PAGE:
My new maid is 22 on paper but she looks younger. I am told she probably lied about her age to make herself more “marketable”. She looked 22 in the photo that I saw on the biodata. Her hair was all swept up neatly making her look older perhaps. When I saw her for the first time, I was very surprised to see a young girl with an afro hairstyle. So different from the photo I saw.
I’ve been chatting with her to get to know her and understand her better. This is what she’s told me so far.
My father is a farmer. We live somewhere near the jungle where there is not a car in sight. We only have the occassional lorry. We do not have electricity. We use candlelight and it is very dark at night. (When I first came here, I was scared to switch on the lights. I was afraid of the lights and I was afraid to see so many cars on the road.) We don’t have proper roads in our kampung, only a dirt road. We do not have toilet facilities. We place sticks above the ground then we dig holes below them to use as toilets.
I decided to come here to work because life is hard there. I did it to escape from my stepmother. My mother died when I was 7. I attended primary school but later on my stepmother persuaded my father to take me out of school because she said we didn’t have enough money. She then made me help out in the farm. Its hard work. I have two sisters. My younger sister and the youngest is my stepsister. My stepmother loves my stepsister but not us. The love is not the same when its not your real mother. So I came here because I couldn’t get along with my stepmother.
We had to attend camp first. I had to travel one day by lorry to the camp. The lorry was very crowded and there was no place to sit. I had to stand for the whole day. There were so many people at the camp, probably 300 at one time. Sometimes about 5 or 6 would leave for the new jobs only to be replaced by another 5 or more new ones.
We slept in longhouses. Everyone slept together. There were people on my left and right and bottom and top. We lay beside each other in rows. We had to bathe together, about 60 of us at the same time. There were so many of us they couldn’t afford to let us bathe one at a time. So there was a big bathroom where we had to all bathe at the same time. We would wash our clothes after our bath and hang them out to dry. They gave us uniforms from theÂ maid agencies. There would be 3-4 different types of uniforms depending on which agency you were sent to. We had to label our clothesÂ but even then sometimes its hard to distinguish them because there would be people with the same names around. They call out our names for baths and mealtimes and if your name was called out last or you were accidentally missed out somehow, you would get very little bathwater and only get to eat around 9pm.
Some of the girls cried everyday, especially those who were there for 6 to 8 months and still hadn’t secured any jobs. I was there for 3 months. It was so noisy all the time. There was always a buzzz of people talking. Sometimes other girls from the upstairs or different parts of the longhouse would throw stones at the windows of the girls who cried to shut them up because it was difficult to sleep with all that noise.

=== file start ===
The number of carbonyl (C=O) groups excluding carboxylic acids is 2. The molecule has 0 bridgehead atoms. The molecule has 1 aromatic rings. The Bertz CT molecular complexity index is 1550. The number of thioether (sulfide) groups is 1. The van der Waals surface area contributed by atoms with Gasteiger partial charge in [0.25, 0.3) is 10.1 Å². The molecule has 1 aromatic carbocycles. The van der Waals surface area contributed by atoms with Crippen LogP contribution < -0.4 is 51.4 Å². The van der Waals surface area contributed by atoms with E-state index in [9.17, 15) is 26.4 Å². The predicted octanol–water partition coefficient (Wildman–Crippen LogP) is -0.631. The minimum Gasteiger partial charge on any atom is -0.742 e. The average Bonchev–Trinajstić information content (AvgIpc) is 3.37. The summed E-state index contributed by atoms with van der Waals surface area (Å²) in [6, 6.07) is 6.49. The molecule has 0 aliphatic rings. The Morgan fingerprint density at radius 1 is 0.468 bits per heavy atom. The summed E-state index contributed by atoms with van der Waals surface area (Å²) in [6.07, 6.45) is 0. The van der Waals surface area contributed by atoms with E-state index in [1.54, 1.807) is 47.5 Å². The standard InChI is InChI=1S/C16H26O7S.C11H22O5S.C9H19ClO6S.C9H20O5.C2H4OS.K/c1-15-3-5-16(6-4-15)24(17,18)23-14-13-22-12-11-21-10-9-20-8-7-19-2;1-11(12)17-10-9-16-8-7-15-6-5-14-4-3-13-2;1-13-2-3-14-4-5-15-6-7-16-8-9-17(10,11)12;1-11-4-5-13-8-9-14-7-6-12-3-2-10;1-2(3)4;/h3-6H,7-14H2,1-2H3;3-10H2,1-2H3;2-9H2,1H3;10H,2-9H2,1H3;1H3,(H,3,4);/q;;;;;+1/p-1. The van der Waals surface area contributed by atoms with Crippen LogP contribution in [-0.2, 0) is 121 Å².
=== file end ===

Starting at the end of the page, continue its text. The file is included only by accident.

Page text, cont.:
We had 4 teachers. They treatedÂ us like children. Its difficult to control 300 over people. They would shout at us to stop making noise but then another group would start. We had to wake up at 5am to attend class and they would make us sing everyday. Those who were late were made to put on ridiculous looking big dark glasses and asked to sing in front of everybody with accompanying dancers (joget) by the others who were late. Sometimes we played silly games. This cheered up those who were sad.
Most of the girls there were heading for housekeeping jobsÂ but some for factories to be factory workers. Those who wanted to be factory workers had to pay money upfront. I made some friends but I don’t know where they are now because we all left for different places.
Of course I do not know if this story is entirely accurate or true but it helps me to understand my maid and her motivations better. It also gives me a picture of how things are at the camp overseas and why the system is such that some of them pass the medical tests conducted overseas but fail the ones conducted here. (Our different maid agencies here get some of the maids throughÂ some of the overseas camps or agencies like these or they would source them directly at times.)Â It also explains why some of those who have no experience still have much to learn when they come here after receiving “training” at the agencies.
And I would ask anyone to think twice before labelling their maid as “stupid”, “brainless”, “good for nothing” or “really can make youÂ vomit blood”Â etc when they squat on topÂ instead of sit on the toilet bowl, or is not careful enough with the kids near car doors etc. How to you expect someone who has not been in a car to be careful with car doors? How do you expect someone who is frightened when the light comes on with a switch to be able to use the kettle, the rice cooker, the iron the washing machine etc in just a week or two? How do you expect someone who probably leaves their door open all the time to remember to close doors and turn off taps? How do you expect someone who has not seen so many cooking equipment and pots in her life to be able to remember not to use the hard brush for your non-stick cooking pan initially? Or to remember to be gentle when wiping your priced breakable little decorations?
There are some maid are not “careless” or “forgetful” but I think they need to be given time to adjust to a new way of living. Of course some of the maids may not come from such a rural area as my maid and may really be stubborn and forgetful but there are those who are having a culture shock so I think we should be patient and help them to adjust.